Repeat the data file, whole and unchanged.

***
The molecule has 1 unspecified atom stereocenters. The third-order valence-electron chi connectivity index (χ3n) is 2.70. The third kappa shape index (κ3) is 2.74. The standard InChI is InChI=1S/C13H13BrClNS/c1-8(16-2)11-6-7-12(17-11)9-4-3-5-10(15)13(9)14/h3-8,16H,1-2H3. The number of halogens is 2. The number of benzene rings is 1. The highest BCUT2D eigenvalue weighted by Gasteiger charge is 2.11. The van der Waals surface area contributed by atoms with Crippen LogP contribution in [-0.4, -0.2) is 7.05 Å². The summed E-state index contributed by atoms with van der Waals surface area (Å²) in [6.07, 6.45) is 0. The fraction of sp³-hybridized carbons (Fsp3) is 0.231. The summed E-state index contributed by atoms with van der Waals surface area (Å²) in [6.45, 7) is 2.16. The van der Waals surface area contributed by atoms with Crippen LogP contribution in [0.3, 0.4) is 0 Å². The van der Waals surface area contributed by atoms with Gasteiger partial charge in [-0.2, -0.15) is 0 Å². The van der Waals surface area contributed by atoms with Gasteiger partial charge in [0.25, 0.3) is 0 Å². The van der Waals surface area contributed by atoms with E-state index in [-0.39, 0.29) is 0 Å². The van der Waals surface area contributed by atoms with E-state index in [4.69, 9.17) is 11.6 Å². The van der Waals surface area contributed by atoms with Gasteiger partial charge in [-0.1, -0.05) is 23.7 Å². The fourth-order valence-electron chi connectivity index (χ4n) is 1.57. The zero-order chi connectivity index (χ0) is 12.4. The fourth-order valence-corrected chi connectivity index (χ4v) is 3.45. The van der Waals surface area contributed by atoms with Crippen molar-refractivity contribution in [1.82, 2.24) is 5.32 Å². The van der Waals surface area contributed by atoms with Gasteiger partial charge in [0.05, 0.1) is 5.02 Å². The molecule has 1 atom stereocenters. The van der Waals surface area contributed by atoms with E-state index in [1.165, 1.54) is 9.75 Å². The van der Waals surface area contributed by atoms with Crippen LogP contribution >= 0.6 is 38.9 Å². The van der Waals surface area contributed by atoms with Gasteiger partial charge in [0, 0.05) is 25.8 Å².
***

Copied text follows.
The molecule has 1 unspecified atom stereocenters. The third-order valence-electron chi connectivity index (χ3n) is 2.70. The third kappa shape index (κ3) is 2.74. The standard InChI is InChI=1S/C13H13BrClNS/c1-8(16-2)11-6-7-12(17-11)9-4-3-5-10(15)13(9)14/h3-8,16H,1-2H3. The number of halogens is 2. The number of benzene rings is 1. The highest BCUT2D eigenvalue weighted by Gasteiger charge is 2.11. The van der Waals surface area contributed by atoms with Crippen LogP contribution in [-0.4, -0.2) is 7.05 Å². The summed E-state index contributed by atoms with van der Waals surface area (Å²) in [6.07, 6.45) is 0. The fraction of sp³-hybridized carbons (Fsp3) is 0.231. The summed E-state index contributed by atoms with van der Waals surface area (Å²) in [6.45, 7) is 2.16. The van der Waals surface area contributed by atoms with Crippen LogP contribution in [0.3, 0.4) is 0 Å². The van der Waals surface area contributed by atoms with Gasteiger partial charge in [-0.2, -0.15) is 0 Å². The van der Waals surface area contributed by atoms with Gasteiger partial charge in [0.25, 0.3) is 0 Å². The van der Waals surface area contributed by atoms with E-state index in [-0.39, 0.29) is 0 Å². The van der Waals surface area contributed by atoms with E-state index in [4.69, 9.17) is 11.6 Å². The van der Waals surface area contributed by atoms with Gasteiger partial charge in [-0.1, -0.05) is 23.7 Å². The fourth-order valence-electron chi connectivity index (χ4n) is 1.57. The zero-order chi connectivity index (χ0) is 12.4. The fourth-order valence-corrected chi connectivity index (χ4v) is 3.45. The van der Waals surface area contributed by atoms with Crippen molar-refractivity contribution in [1.82, 2.24) is 5.32 Å². The van der Waals surface area contributed by atoms with Gasteiger partial charge in [0.05, 0.1) is 5.02 Å². The molecule has 1 atom stereocenters. The van der Waals surface area contributed by atoms with E-state index in [1.165, 1.54) is 9.75 Å². The van der Waals surface area contributed by atoms with Crippen LogP contribution >= 0.6 is 38.9 Å². The van der Waals surface area contributed by atoms with Gasteiger partial charge in [0, 0.05) is 25.8 Å².